Did you ever experience the tour? If so what was your thought and if you didn’t what was your game plan?
We are open to any additional suggestions ANYONE may have…
Thanks a bunch.
re: Mrs. AMB
I haven't participated in this food tour, but I know a little bit about Chicago's best restaurants and food shops in all categories and price ranges. I can understand your local friend's hesitation about the tour; I agree that the selected restaurants are not representing the best that Chicago has to offer. You can put together your own itinerary of visits to restaurants and food shops that *will* hit the best spots. That being said, one thing a "do it yourself tour" does not offer is the idea of tasting. IOW if you go to a pizza place, you're probably going to be getting at least a full lunch portion size of pizza, if you go to a deli you're probably going to be getting at least a sandwich... and how many stops will you make before you're full? You also won't get as much attention from the business owners as you probably will through this organized tour. So I can think of some advantages to doing a tour like this. And it's only $40 and a few hours, not a huge investment of time or money; why not try it?
Since you're also asking for suggestions on an overall strategy for sampling some of Chicago's best food...
The very first suggestion I'll make is this: Skip Taste of Chicago (or at least, don't plan on spending a lot of time there). The Taste does not have the best of Chicago, either, even if you're very picky about what you get. Most of the restaurants there are nothing special at all. If you want to spend a few hours there, go ahead, but it very likely will NOT be the fondest food memory of your trip (not even close).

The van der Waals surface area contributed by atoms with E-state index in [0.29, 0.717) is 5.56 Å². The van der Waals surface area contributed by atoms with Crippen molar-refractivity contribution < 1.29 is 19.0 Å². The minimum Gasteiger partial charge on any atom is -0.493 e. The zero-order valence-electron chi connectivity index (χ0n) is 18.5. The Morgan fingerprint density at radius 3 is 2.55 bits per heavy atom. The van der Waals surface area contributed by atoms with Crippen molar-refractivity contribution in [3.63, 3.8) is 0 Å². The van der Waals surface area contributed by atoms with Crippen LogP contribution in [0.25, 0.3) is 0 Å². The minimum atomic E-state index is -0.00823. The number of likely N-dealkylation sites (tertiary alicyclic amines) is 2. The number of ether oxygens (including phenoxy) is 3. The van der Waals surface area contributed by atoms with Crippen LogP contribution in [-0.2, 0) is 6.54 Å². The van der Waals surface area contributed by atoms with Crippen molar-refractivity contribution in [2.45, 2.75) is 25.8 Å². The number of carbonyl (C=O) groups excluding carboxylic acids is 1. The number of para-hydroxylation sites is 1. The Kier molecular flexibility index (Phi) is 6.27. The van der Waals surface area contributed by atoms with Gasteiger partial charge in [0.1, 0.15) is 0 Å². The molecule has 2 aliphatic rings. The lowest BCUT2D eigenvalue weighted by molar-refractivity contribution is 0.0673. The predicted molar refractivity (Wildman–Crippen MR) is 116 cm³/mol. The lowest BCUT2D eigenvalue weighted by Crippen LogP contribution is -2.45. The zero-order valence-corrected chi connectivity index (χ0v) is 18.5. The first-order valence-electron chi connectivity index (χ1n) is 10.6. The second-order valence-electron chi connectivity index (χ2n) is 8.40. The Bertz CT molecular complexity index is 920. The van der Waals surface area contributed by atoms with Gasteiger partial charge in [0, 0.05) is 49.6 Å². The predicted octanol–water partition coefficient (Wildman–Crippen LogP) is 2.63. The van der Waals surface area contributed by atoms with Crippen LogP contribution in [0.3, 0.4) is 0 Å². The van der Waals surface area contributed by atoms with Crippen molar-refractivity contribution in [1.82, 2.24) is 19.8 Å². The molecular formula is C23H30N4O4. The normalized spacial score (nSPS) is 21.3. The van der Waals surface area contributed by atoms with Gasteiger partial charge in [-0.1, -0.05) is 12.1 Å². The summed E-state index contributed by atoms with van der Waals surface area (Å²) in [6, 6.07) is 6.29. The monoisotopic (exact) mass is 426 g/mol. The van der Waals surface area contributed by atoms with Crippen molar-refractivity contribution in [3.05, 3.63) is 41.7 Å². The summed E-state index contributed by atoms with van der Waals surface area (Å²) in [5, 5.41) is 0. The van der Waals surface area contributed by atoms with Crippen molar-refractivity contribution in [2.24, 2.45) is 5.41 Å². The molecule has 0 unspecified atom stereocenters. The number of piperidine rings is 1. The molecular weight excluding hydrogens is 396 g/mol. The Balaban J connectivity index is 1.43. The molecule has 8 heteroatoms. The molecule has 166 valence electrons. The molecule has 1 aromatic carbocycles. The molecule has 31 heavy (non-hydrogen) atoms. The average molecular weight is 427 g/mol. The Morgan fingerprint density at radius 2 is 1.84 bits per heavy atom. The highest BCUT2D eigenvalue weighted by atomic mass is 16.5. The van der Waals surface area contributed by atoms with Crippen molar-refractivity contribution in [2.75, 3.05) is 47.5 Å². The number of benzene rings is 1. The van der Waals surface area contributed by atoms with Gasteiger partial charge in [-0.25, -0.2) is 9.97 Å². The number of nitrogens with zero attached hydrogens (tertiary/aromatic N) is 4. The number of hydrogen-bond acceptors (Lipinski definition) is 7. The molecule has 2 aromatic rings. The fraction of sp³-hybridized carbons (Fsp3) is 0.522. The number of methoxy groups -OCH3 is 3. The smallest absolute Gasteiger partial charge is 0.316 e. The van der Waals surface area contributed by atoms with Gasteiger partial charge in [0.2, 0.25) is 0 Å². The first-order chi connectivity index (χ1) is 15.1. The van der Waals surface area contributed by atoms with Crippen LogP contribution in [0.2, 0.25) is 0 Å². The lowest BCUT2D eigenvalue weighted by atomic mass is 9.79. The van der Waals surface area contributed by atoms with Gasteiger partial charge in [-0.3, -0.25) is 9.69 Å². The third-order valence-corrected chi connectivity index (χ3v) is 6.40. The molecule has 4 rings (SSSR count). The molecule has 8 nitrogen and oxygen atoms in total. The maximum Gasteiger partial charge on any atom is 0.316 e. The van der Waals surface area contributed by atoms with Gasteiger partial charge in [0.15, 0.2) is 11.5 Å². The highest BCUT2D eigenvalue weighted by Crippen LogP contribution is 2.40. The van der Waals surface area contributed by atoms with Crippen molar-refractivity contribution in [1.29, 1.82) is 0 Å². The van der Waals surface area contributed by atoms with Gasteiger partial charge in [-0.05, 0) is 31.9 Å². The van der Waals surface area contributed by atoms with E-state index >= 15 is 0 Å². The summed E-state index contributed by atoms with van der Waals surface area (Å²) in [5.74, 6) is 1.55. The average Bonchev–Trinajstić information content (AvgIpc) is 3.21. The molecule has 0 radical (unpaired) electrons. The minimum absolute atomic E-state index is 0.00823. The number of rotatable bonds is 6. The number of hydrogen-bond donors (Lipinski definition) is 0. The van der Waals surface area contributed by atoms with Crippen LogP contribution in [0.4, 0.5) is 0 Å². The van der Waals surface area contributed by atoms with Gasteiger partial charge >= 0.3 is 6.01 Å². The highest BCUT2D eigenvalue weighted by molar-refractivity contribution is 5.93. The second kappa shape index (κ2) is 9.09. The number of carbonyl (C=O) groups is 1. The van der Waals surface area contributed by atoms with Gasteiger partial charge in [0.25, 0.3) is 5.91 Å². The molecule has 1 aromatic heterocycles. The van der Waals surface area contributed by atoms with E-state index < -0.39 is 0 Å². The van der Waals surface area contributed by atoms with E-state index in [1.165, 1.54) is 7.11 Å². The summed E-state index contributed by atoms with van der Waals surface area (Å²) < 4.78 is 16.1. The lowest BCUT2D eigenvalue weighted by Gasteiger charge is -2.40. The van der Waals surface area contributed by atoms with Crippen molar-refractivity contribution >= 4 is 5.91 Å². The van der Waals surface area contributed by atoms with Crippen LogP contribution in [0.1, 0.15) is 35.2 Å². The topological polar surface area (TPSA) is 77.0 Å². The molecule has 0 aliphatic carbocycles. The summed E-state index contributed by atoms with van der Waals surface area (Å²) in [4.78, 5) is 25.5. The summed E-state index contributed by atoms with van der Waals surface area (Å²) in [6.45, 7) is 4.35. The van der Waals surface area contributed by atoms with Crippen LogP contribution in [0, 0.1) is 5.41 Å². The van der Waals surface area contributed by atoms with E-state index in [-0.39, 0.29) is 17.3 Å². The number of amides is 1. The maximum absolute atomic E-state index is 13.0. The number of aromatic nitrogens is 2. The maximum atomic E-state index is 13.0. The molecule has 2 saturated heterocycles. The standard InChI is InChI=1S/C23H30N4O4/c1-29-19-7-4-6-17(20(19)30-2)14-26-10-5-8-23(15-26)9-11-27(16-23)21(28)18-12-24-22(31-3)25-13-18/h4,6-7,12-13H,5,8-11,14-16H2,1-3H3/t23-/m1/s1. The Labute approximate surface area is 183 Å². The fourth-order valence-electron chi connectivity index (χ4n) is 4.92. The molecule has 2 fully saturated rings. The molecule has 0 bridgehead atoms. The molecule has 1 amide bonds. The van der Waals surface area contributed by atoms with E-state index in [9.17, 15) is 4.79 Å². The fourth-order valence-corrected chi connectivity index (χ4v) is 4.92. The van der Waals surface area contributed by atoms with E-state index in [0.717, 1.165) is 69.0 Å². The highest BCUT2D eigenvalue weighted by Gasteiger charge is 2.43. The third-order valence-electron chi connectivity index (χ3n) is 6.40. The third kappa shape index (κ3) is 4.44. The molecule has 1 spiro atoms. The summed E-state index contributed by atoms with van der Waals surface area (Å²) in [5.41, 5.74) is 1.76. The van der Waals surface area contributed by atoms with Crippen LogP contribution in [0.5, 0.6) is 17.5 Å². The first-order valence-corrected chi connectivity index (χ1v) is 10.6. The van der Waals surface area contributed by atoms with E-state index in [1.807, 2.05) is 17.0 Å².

The second suggestion I have is to think about what you want to accomplish, come up with a strategy to meet that, and look to Chowhound for advice in arranging your itinerary. For example, if you want to try local specialties that you can find in Chicago but not elsewhere, you can plan itinerary stops for your trip that will include a deep-dish pizza place, an Italian beef place, etc. If you love pastry, you can include stops at our best places for pastry. If you enjoy fine dining at the top temples of haute cuisine, you can plan a couple such dinners for your trip. If you love Mexican food, or pizza, or Thai food, or any other specific kind of food, you can determine specific restaurants which you'll make sure to visit. Some of these places may be daytime or lunchtime stops, while others may be evening destinations. There are discussions on Chowhound where you can do your research, such as the ones with links below.